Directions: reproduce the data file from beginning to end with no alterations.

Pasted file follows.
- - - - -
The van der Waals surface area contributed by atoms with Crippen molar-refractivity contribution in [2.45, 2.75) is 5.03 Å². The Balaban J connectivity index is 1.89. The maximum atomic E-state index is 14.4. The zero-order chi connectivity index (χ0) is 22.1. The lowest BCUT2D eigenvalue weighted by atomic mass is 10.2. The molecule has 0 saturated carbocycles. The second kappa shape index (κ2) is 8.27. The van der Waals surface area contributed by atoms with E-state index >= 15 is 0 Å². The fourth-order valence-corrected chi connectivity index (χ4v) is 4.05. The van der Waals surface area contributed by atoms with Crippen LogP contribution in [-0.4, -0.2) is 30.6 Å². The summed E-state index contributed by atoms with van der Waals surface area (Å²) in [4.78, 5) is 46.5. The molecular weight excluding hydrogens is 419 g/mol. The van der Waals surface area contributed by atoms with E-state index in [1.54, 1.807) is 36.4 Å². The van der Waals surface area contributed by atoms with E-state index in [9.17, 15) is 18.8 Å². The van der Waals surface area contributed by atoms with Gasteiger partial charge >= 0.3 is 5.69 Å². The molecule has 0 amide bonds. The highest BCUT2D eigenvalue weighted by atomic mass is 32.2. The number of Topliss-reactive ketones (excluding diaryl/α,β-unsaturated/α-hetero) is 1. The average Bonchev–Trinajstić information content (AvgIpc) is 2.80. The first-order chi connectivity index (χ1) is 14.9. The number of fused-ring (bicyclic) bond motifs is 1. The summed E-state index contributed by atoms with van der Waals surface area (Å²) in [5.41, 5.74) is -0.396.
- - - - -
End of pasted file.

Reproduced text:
The van der Waals surface area contributed by atoms with Crippen molar-refractivity contribution in [2.45, 2.75) is 5.03 Å². The Balaban J connectivity index is 1.89. The maximum atomic E-state index is 14.4. The zero-order chi connectivity index (χ0) is 22.1. The lowest BCUT2D eigenvalue weighted by atomic mass is 10.2. The molecule has 0 saturated carbocycles. The second kappa shape index (κ2) is 8.27. The van der Waals surface area contributed by atoms with E-state index >= 15 is 0 Å². The fourth-order valence-corrected chi connectivity index (χ4v) is 4.05. The van der Waals surface area contributed by atoms with Crippen LogP contribution in [-0.4, -0.2) is 30.6 Å². The summed E-state index contributed by atoms with van der Waals surface area (Å²) in [4.78, 5) is 46.5. The molecular weight excluding hydrogens is 419 g/mol. The van der Waals surface area contributed by atoms with E-state index in [1.54, 1.807) is 36.4 Å². The van der Waals surface area contributed by atoms with E-state index in [9.17, 15) is 18.8 Å². The van der Waals surface area contributed by atoms with Gasteiger partial charge >= 0.3 is 5.69 Å². The molecule has 0 amide bonds. The highest BCUT2D eigenvalue weighted by atomic mass is 32.2. The number of Topliss-reactive ketones (excluding diaryl/α,β-unsaturated/α-hetero) is 1. The average Bonchev–Trinajstić information content (AvgIpc) is 2.80. The first-order chi connectivity index (χ1) is 14.9. The number of fused-ring (bicyclic) bond motifs is 1. The summed E-state index contributed by atoms with van der Waals surface area (Å²) in [5.41, 5.74) is -0.396.